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Type I collagenases in bronchoalveolar lavage fluid from preterm babies at risk of developing chronic lung disease
  1. D G Sweeta,
  2. K J McMahonb,
  3. A E Curleya,
  4. C M O'Connorb,
  5. H L Hallidaya
  1. aDepartment of Child Health, The Queen's University of Belfast and Regional Neonatal Unit, Royal Maternity Hospital, Belfast, Northern Ireland, bDepartment of Medicine and Therapeutics, University College Dublin, Republic of Ireland
  1. Dr Sweet, Perinatal Room, Royal Maternity Hospital, Grosvenor Road, Belfast BT12 6BB, Northern Irelanddsweet{at}


OBJECTIVE To assess whether increased collagenolysis precedes severe chronic lung disease (CLD).

METHODS Matrix metalloproteinase-1 (MMP-1) and MMP-8 (enzymes that degrade type I collagen, the main structural protein of lung extracellular matrix) were measured by enzyme linked immunosorbent assay in 100 bronchoalveolar lavage samples taken during the first 6 postnatal days from 45 ventilated preterm babies < 33 weeks gestation. The median value for each baby was calculated. CLD was defined as an oxygen requirement after the 36th week after conception.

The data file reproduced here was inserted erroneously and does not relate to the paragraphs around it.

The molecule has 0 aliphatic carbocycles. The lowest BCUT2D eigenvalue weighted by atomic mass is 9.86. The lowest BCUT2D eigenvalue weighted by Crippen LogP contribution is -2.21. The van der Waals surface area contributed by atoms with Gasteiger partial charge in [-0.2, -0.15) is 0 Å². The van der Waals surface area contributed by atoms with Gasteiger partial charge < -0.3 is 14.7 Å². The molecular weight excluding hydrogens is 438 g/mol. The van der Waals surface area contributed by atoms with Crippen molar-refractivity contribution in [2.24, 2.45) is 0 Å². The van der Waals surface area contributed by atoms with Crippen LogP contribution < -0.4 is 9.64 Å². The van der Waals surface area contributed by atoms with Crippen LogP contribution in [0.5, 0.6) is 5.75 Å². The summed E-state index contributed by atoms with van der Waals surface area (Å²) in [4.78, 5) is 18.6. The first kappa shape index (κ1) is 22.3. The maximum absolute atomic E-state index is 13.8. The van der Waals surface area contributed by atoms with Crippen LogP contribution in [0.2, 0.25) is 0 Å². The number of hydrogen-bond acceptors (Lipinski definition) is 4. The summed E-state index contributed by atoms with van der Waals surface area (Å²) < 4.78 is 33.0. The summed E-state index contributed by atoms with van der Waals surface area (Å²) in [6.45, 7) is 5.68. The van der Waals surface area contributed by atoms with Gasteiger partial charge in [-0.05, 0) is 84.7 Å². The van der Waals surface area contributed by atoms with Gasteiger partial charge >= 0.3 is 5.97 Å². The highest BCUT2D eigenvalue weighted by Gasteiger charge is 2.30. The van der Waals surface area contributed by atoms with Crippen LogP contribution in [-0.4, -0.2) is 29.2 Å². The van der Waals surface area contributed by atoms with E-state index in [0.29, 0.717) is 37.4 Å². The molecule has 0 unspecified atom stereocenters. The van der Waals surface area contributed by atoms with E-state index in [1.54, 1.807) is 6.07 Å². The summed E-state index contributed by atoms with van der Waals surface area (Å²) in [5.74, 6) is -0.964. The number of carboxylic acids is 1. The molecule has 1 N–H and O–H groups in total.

RESULTS MMP-8 levels in bronchoalveolar lavage fluid were higher (median 13 ng/ml) in 20 babies who developed CLD than in 25 without CLD (median 2 ng/ml). No MMP-1 was detected in any sample.

CONCLUSIONS MMP-8 can be detected in bronchoalveolar lavage fluid from preterm babies, and higher levels are found in those who later develop CLD. MMP-8 may contribute to lung injury that occurs as a prelude to CLD.

  • chronic lung disease
  • lungs
  • collagen
  • extracellular matrix
  • matrix metalloproteinase
  • preterm

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